This month’s film at the Lexi was Walter Salles’s Central Station. The audience loved it. Contributions were very interesting and became more challenging after I proposed that it was a very male film.
In my quest to find films where the old woman is given the social role she plays in real life I am disappointed once again. Some people have seen this film as political film about the Old and New Brazil, others have seen in it a religious allegory. Most commentators and audience alike found it remarkably touching without being sentimental and enjoy it as an extremely well made melodrama. I look at it from an old woman’s point of view interested in the sexism and ageism of the film culture in general.
On one level as most viewers and critics experience the film for the first time it is the story of a cynical old woman Dora being changed by her contact with a street-wise little boy Josué. His mother has just died, run over in the street and they have to escape Rio and engage on a journey to find the father. But from my point of view the film far from being a realistic study of the relationship between two troubled people, presents a strongly male view of the world.
The film starts off in a neo-realist style in Rio de Janeiro. Some of the sequences in Central Station have a documentary feel and the coulour palette is brown and dull. Dora, a retired teacher, writes letters for illiterate people at Central Station. She is a drab woman both in physique and clothes. A male client complains of being cheated; a young man dictates a steamy sexual letters; a woman talks about waiting for her imprisoned partner and Anna, Josué’s mother pleads for her drunkard husband to return for the sake of his son Josué who wants to see him.
Dora is comtemptuous of her clients and destroys their letters instead of posting them. She is cynical and heartless. She examines the letters with her friend Irene, a prostitute and destroys some of them. There is a discussion between them about whether it is better for a child to live with an alchoolic dad or with no dad at all. In this part of the film other social problems are hinted at: the street kid shot for stealing a carton of drink, the vigilante security of the station; the bullied wifet; the child traffickers to whom Dora sells Josué. She buys a TV with the proceeds. Her decision to retrieve the child and leave Rio with him is forced on her when Irene points out that Josué might be killed for his organs.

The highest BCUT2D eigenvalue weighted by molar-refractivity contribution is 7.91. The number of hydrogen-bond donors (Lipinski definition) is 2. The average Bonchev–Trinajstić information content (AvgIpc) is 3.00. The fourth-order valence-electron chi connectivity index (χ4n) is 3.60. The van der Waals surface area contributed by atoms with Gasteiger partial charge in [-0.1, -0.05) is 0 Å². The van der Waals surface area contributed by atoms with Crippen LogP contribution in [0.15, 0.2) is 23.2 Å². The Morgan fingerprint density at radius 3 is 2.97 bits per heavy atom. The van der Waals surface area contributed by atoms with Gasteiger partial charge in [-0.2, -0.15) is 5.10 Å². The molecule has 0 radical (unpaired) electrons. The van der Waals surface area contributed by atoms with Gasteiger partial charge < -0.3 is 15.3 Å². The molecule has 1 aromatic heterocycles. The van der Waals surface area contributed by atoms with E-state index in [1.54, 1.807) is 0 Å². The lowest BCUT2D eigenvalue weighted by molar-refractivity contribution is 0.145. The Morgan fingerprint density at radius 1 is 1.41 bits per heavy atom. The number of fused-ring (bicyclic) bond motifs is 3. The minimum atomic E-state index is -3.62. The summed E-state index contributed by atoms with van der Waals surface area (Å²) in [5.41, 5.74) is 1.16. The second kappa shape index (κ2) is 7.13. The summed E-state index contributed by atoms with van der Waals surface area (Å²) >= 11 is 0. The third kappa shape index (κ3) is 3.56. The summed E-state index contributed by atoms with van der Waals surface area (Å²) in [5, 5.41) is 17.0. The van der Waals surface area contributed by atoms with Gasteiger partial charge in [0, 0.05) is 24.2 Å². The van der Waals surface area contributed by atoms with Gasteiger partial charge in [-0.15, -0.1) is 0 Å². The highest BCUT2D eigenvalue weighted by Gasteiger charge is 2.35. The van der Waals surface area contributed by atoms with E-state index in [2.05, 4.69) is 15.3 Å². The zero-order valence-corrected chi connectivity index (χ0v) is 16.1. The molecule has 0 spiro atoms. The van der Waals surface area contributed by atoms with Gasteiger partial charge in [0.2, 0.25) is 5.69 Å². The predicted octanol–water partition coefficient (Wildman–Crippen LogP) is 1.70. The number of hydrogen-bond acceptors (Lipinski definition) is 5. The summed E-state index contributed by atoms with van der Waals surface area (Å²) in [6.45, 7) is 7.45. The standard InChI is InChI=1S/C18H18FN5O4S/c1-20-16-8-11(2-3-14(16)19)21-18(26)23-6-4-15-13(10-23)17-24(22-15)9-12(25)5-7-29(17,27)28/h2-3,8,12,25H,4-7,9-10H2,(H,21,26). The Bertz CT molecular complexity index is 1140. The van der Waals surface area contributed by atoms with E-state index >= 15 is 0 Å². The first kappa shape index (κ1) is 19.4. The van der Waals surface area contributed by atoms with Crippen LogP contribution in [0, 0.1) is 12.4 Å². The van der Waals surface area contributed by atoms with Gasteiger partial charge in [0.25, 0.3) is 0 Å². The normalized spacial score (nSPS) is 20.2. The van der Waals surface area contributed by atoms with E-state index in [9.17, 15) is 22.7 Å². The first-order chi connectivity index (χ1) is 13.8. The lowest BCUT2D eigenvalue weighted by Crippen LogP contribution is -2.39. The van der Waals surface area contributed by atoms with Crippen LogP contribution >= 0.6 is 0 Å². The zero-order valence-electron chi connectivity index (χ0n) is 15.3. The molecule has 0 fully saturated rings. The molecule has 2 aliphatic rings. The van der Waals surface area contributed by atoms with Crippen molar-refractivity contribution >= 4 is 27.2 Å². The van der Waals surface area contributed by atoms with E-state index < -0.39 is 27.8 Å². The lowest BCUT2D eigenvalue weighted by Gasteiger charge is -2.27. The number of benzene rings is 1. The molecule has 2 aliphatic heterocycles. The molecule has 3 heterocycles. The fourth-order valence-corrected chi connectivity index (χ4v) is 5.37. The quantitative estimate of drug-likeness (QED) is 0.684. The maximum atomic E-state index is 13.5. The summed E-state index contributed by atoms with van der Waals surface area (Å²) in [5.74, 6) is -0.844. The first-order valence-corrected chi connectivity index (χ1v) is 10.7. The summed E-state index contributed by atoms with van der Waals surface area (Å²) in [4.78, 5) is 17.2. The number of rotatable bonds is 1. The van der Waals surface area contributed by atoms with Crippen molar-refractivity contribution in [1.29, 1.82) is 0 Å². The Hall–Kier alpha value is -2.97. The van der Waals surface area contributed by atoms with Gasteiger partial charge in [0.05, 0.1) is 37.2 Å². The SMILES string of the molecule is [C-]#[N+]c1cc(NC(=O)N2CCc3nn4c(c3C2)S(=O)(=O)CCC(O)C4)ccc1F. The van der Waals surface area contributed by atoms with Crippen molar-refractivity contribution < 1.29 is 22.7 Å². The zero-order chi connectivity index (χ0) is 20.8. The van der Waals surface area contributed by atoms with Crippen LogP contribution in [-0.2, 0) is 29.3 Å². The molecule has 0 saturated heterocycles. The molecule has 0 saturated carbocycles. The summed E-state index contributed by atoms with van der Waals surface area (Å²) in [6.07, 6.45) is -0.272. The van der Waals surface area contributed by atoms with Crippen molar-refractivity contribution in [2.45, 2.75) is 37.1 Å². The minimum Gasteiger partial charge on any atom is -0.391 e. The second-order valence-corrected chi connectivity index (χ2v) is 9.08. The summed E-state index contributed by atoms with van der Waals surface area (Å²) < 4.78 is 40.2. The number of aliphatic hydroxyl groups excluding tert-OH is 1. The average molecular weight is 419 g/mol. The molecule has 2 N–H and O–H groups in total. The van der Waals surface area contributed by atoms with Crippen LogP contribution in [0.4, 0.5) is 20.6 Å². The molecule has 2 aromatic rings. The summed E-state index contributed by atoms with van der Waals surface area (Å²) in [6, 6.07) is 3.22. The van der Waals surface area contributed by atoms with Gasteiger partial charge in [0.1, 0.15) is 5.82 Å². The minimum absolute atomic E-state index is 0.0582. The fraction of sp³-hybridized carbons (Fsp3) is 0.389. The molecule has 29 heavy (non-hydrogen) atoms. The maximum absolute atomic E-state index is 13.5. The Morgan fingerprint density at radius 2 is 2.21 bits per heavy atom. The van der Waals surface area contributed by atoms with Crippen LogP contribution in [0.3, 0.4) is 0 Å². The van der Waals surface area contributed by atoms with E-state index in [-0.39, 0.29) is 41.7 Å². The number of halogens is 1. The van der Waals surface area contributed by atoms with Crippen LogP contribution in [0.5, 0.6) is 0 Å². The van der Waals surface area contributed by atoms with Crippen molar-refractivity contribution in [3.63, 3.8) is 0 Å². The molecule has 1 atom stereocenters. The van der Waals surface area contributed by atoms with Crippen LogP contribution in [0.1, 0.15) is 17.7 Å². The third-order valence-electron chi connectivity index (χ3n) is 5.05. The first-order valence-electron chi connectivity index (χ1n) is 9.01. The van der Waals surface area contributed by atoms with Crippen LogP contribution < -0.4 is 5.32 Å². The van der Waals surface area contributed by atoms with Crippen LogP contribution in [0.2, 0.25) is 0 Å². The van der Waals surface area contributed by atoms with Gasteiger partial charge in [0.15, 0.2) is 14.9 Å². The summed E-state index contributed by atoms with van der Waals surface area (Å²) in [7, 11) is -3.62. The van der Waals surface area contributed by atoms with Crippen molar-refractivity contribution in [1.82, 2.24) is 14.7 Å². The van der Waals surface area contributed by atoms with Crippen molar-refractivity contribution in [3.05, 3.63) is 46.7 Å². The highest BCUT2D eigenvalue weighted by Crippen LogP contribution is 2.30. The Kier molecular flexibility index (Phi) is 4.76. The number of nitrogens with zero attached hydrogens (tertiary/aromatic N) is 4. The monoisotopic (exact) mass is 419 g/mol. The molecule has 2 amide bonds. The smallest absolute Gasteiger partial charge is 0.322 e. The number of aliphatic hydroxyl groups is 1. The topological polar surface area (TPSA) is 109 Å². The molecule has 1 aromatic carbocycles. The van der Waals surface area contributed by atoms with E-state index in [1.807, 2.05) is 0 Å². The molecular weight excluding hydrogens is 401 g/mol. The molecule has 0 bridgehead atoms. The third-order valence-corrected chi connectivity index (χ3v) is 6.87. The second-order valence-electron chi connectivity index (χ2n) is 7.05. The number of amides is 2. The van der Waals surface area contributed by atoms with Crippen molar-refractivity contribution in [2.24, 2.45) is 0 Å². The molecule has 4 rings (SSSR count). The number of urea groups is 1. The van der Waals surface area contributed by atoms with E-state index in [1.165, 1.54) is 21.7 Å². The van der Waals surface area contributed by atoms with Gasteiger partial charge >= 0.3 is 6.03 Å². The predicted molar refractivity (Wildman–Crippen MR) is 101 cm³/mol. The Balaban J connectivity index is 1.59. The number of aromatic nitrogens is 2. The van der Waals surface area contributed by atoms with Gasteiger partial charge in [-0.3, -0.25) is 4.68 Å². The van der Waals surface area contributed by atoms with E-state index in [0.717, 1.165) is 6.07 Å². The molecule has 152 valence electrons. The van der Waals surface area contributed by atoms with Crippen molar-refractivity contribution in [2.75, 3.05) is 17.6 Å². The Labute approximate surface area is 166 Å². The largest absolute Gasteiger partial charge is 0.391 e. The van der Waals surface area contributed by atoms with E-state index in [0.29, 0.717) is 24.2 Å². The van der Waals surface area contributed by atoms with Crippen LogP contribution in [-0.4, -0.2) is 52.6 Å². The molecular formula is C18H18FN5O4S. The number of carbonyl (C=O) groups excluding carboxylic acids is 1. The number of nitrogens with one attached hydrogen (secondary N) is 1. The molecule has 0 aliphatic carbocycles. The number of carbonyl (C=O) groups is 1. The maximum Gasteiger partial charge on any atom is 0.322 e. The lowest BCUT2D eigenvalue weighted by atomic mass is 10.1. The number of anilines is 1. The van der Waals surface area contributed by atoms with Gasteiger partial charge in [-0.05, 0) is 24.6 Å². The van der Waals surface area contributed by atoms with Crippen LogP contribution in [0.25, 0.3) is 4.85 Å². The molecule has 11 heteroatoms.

Josué is a beautiful nine years old boy. His character is well defined as a fiercely proud child desperate to see his father, protective of his mother suspicious of other people and resourceful.
By switching to a road movie where Dora accompanies Josué in search of his father? their identity? God? the film leaves all these social issues behind and concentrates on the relationship between the old woman and the child. As in all road movies, the journey is supposed to be a psychological journey. Josué is motivated entirely by his strong desire for a father and a home. Nearly every event of the journey demonstrates it visually as well as in the dialogue. He asks Dora whether she thinks that the travelling companions in the bus are fathers, if Cesar the evangelist lorry driver is married and we see him sitting blissfully happy between Dora and Cesar. His eyes linger on primitive, serene paintings of a house in the middle of a field that hang on the wall. During the journey, three significant encounters involve an adult man accompanied by a young son. The camera dwells on Josué sad face looking at them. The women in this part of the film are confined to be passive watchers.